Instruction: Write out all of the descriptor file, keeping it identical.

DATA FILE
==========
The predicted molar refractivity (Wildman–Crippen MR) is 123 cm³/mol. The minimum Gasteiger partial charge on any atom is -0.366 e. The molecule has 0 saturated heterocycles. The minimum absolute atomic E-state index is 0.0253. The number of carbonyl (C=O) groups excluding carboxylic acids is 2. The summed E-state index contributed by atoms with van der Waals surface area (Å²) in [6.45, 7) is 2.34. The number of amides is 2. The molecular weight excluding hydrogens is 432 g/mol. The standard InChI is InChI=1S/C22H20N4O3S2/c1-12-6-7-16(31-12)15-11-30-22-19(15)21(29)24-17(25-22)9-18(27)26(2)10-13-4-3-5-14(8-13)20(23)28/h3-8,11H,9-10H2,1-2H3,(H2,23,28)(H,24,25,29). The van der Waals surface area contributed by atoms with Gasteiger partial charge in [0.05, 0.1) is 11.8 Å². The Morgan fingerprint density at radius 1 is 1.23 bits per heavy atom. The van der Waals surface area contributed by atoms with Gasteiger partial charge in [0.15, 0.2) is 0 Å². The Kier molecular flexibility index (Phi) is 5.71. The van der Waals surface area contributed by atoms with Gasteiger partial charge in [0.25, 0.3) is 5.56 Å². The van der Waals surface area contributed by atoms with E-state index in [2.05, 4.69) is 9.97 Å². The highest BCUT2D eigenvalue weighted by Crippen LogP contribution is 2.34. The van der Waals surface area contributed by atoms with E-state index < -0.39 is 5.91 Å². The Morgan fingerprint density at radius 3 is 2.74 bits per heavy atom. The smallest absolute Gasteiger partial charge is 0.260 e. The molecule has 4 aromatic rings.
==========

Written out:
The predicted molar refractivity (Wildman–Crippen MR) is 123 cm³/mol. The minimum Gasteiger partial charge on any atom is -0.366 e. The molecule has 0 saturated heterocycles. The minimum absolute atomic E-state index is 0.0253. The number of carbonyl (C=O) groups excluding carboxylic acids is 2. The summed E-state index contributed by atoms with van der Waals surface area (Å²) in [6.45, 7) is 2.34. The number of amides is 2. The molecular weight excluding hydrogens is 432 g/mol. The standard InChI is InChI=1S/C22H20N4O3S2/c1-12-6-7-16(31-12)15-11-30-22-19(15)21(29)24-17(25-22)9-18(27)26(2)10-13-4-3-5-14(8-13)20(23)28/h3-8,11H,9-10H2,1-2H3,(H2,23,28)(H,24,25,29). The van der Waals surface area contributed by atoms with Gasteiger partial charge in [0.05, 0.1) is 11.8 Å². The Morgan fingerprint density at radius 1 is 1.23 bits per heavy atom. The van der Waals surface area contributed by atoms with Gasteiger partial charge in [0.15, 0.2) is 0 Å². The Kier molecular flexibility index (Phi) is 5.71. The van der Waals surface area contributed by atoms with Gasteiger partial charge in [0.25, 0.3) is 5.56 Å². The van der Waals surface area contributed by atoms with E-state index in [2.05, 4.69) is 9.97 Å². The highest BCUT2D eigenvalue weighted by Crippen LogP contribution is 2.34. The van der Waals surface area contributed by atoms with E-state index < -0.39 is 5.91 Å². The Morgan fingerprint density at radius 3 is 2.74 bits per heavy atom. The smallest absolute Gasteiger partial charge is 0.260 e. The molecule has 4 aromatic rings.